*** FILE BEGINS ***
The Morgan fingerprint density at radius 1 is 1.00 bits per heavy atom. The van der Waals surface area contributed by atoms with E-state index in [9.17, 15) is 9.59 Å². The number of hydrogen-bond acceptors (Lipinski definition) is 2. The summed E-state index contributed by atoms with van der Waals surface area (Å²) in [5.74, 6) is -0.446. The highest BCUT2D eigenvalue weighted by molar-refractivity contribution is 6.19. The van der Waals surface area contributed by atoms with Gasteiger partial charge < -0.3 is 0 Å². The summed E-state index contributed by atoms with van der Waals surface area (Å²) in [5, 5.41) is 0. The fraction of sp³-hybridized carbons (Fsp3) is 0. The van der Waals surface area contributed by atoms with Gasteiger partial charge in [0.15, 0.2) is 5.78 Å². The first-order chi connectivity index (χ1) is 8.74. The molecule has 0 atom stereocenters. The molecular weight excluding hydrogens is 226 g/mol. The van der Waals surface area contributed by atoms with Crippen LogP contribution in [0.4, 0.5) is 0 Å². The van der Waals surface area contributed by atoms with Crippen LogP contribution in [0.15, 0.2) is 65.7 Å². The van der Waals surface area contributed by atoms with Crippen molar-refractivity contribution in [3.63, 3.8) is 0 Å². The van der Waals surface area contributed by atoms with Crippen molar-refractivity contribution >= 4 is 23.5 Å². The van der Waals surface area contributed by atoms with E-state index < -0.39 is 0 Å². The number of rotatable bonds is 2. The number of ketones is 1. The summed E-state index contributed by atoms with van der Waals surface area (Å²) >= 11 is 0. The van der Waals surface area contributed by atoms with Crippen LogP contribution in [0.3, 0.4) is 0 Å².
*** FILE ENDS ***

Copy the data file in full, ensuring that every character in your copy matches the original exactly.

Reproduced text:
The Morgan fingerprint density at radius 1 is 1.00 bits per heavy atom. The van der Waals surface area contributed by atoms with E-state index in [9.17, 15) is 9.59 Å². The number of hydrogen-bond acceptors (Lipinski definition) is 2. The summed E-state index contributed by atoms with van der Waals surface area (Å²) in [5.74, 6) is -0.446. The highest BCUT2D eigenvalue weighted by molar-refractivity contribution is 6.19. The van der Waals surface area contributed by atoms with Gasteiger partial charge < -0.3 is 0 Å². The summed E-state index contributed by atoms with van der Waals surface area (Å²) in [5, 5.41) is 0. The fraction of sp³-hybridized carbons (Fsp3) is 0. The van der Waals surface area contributed by atoms with Gasteiger partial charge in [0.15, 0.2) is 5.78 Å². The first-order chi connectivity index (χ1) is 8.74. The molecule has 0 atom stereocenters. The molecular weight excluding hydrogens is 226 g/mol. The van der Waals surface area contributed by atoms with Crippen LogP contribution in [0.4, 0.5) is 0 Å². The van der Waals surface area contributed by atoms with Crippen LogP contribution in [0.15, 0.2) is 65.7 Å². The van der Waals surface area contributed by atoms with Crippen molar-refractivity contribution in [3.63, 3.8) is 0 Å². The van der Waals surface area contributed by atoms with Crippen molar-refractivity contribution >= 4 is 23.5 Å². The van der Waals surface area contributed by atoms with E-state index < -0.39 is 0 Å². The number of rotatable bonds is 2. The number of ketones is 1. The summed E-state index contributed by atoms with van der Waals surface area (Å²) >= 11 is 0. The van der Waals surface area contributed by atoms with Crippen LogP contribution in [0.3, 0.4) is 0 Å².